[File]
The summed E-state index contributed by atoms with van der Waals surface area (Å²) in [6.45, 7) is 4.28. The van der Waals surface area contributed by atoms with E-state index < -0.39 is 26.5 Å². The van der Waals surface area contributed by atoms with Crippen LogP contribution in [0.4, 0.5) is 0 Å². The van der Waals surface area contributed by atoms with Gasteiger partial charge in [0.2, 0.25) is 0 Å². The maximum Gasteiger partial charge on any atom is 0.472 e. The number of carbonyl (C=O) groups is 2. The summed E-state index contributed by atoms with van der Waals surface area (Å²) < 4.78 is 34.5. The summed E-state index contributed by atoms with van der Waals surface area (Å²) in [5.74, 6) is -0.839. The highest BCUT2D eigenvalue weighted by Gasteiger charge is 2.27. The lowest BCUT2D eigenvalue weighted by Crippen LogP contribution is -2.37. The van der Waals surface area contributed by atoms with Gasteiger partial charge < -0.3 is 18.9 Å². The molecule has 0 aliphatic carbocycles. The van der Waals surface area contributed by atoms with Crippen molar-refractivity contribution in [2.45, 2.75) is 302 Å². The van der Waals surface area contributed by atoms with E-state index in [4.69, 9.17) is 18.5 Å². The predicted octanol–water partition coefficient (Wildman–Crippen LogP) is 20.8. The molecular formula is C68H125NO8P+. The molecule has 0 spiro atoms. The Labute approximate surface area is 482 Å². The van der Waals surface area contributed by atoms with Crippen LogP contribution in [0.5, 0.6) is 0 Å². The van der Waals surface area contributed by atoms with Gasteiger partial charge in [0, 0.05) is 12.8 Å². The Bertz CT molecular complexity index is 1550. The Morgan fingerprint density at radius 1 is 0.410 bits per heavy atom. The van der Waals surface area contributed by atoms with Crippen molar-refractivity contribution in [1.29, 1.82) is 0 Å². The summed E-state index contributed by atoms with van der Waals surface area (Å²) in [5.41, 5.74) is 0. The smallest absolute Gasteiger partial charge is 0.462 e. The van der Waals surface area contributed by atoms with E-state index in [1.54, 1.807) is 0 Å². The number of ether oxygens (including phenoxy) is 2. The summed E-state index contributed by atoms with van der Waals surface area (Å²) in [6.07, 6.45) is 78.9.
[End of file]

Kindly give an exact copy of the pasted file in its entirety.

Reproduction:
The summed E-state index contributed by atoms with van der Waals surface area (Å²) in [6.45, 7) is 4.28. The van der Waals surface area contributed by atoms with E-state index < -0.39 is 26.5 Å². The van der Waals surface area contributed by atoms with Crippen LogP contribution in [0.4, 0.5) is 0 Å². The van der Waals surface area contributed by atoms with Gasteiger partial charge in [0.2, 0.25) is 0 Å². The maximum Gasteiger partial charge on any atom is 0.472 e. The number of carbonyl (C=O) groups is 2. The summed E-state index contributed by atoms with van der Waals surface area (Å²) < 4.78 is 34.5. The summed E-state index contributed by atoms with van der Waals surface area (Å²) in [5.74, 6) is -0.839. The highest BCUT2D eigenvalue weighted by Gasteiger charge is 2.27. The lowest BCUT2D eigenvalue weighted by Crippen LogP contribution is -2.37. The van der Waals surface area contributed by atoms with Gasteiger partial charge < -0.3 is 18.9 Å². The molecule has 0 aliphatic carbocycles. The van der Waals surface area contributed by atoms with Crippen molar-refractivity contribution in [2.45, 2.75) is 302 Å². The van der Waals surface area contributed by atoms with E-state index in [4.69, 9.17) is 18.5 Å². The predicted octanol–water partition coefficient (Wildman–Crippen LogP) is 20.8. The molecular formula is C68H125NO8P+. The molecule has 0 spiro atoms. The Labute approximate surface area is 482 Å². The van der Waals surface area contributed by atoms with Crippen LogP contribution in [0.5, 0.6) is 0 Å². The van der Waals surface area contributed by atoms with Gasteiger partial charge in [0, 0.05) is 12.8 Å². The Bertz CT molecular complexity index is 1550. The Morgan fingerprint density at radius 1 is 0.410 bits per heavy atom. The van der Waals surface area contributed by atoms with Crippen molar-refractivity contribution in [1.29, 1.82) is 0 Å². The summed E-state index contributed by atoms with van der Waals surface area (Å²) in [5.41, 5.74) is 0. The smallest absolute Gasteiger partial charge is 0.462 e. The van der Waals surface area contributed by atoms with E-state index in [1.54, 1.807) is 0 Å². The number of ether oxygens (including phenoxy) is 2. The summed E-state index contributed by atoms with van der Waals surface area (Å²) in [6.07, 6.45) is 78.9.